Jesus sees our hearts and knows us well. He doesn’t call all disciples to give away everything. He does call us to take radical action that breaks our bondage to money and possessions, freeing us to live under His lordship.
Concerning money and possessions, the Bible is sometimes extreme, sometimes shocking. When we come to Scripture, it’s for comfort, not for assaults against our worldview, right? Let God talk about love and grace, thank you. Let us talk about money and possessions—then do with them whatever we please.
Were we honest, that’s what many of us would say.
Some believers ask each other tough questions: “Have you been spending time in the Word? Sharing your faith? Guarding your sexual purity?” Yet how often do we ask, “Are you winning the battle against materialism?” Or, “Have you been peeking at those tempting magazines and websites? You know, the ones that entice you to greed?”
People are more open even about their sexual struggles than about battling materialism, which may be the final frontier. Some churches do talk about getting out of debt. I applaud that. But you can be debt free and still be stingy and greedy. We don’t need to become smarter materialists; we need to repent of materialism and become smart stewards.
Jesus sees our hearts and knows us well. He doesn’t call all disciples to give away everything. He does call us to take radical action that breaks our bondage to money and possessions, freeing us to live under His lordship. He calls all of us to dethrone all secondary treasures in order to elevate Him as our primary treasure. If we value anything or anyone more than we value Jesus, we are not His disciples.
What we do with our money doesn’t simply indicate where our heart is. According to Jesus, it determines where our heart goes. If our heart is where our treasure is (Matthew 6:19-21), then when we move our treasure somewhere else, our heart follows. This is a remarkable truth. If I want my heart somewhere, I need to put my money there.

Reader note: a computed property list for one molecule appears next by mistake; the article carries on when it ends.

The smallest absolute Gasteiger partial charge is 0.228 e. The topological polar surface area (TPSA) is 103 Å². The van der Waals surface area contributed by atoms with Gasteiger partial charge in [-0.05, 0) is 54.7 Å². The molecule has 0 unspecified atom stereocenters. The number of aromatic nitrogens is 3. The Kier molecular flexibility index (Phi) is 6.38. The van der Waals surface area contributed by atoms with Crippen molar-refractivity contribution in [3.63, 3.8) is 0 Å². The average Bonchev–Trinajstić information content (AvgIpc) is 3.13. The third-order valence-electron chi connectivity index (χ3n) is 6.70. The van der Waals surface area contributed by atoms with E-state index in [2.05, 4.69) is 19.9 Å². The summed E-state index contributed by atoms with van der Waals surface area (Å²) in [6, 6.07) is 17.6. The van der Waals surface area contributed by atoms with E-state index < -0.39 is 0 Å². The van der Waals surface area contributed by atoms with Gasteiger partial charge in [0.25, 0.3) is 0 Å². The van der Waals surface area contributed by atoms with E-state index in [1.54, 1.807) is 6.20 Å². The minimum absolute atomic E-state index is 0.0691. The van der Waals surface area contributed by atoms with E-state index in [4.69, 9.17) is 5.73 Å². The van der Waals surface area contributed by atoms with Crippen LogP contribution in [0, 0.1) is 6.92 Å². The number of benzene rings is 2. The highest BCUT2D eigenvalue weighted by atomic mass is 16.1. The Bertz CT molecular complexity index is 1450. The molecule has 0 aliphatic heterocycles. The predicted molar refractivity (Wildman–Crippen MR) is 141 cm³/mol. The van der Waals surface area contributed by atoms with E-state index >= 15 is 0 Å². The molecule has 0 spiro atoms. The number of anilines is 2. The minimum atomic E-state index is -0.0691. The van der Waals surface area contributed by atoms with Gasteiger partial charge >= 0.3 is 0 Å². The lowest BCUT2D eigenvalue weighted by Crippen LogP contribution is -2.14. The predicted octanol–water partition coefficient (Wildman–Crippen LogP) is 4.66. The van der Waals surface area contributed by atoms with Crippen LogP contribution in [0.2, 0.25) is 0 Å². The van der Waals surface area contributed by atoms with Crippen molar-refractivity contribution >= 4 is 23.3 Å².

When people asked John the Baptist what they should do to bear the fruit of repentance, he told them to share their clothes and food with the poor. Then he instructed tax collectors not to collect and pocket extra money. Finally, he told soldiers not to extort money and accuse falsely, and to be content with their wages (Luke 3:7-14).
No one had asked John about money and possessions. Yet his answers showed that John couldn’t talk about spiritual change without addressing how people handle material things.
If John the Baptist were to visit us today, what conclusions would he draw about our attitudes and actions toward money and possessions? Would the evidence convince him we are true followers of Jesus? Or would he see us as baptized versions of the world’s self-preoccupied materialists?
Microsoft executive Tricia Mayer wrote me, “Stewardship is the Christian life. It is about what we do with every resource given to us, every day we walk the earth, and every relationship we have. The difficult task of stewardship is mustering the discipline and will to manage the problem child called money.”
A steward is entrusted with wealth or property that does not belong to him. It’s his responsibility to manage that wealth in the best interests of, and according to the stated wishes of, the owner. God has given us life, time, talents, money, possessions, family, and His grace. In each case He evaluates what we do with what He’s entrusted to us.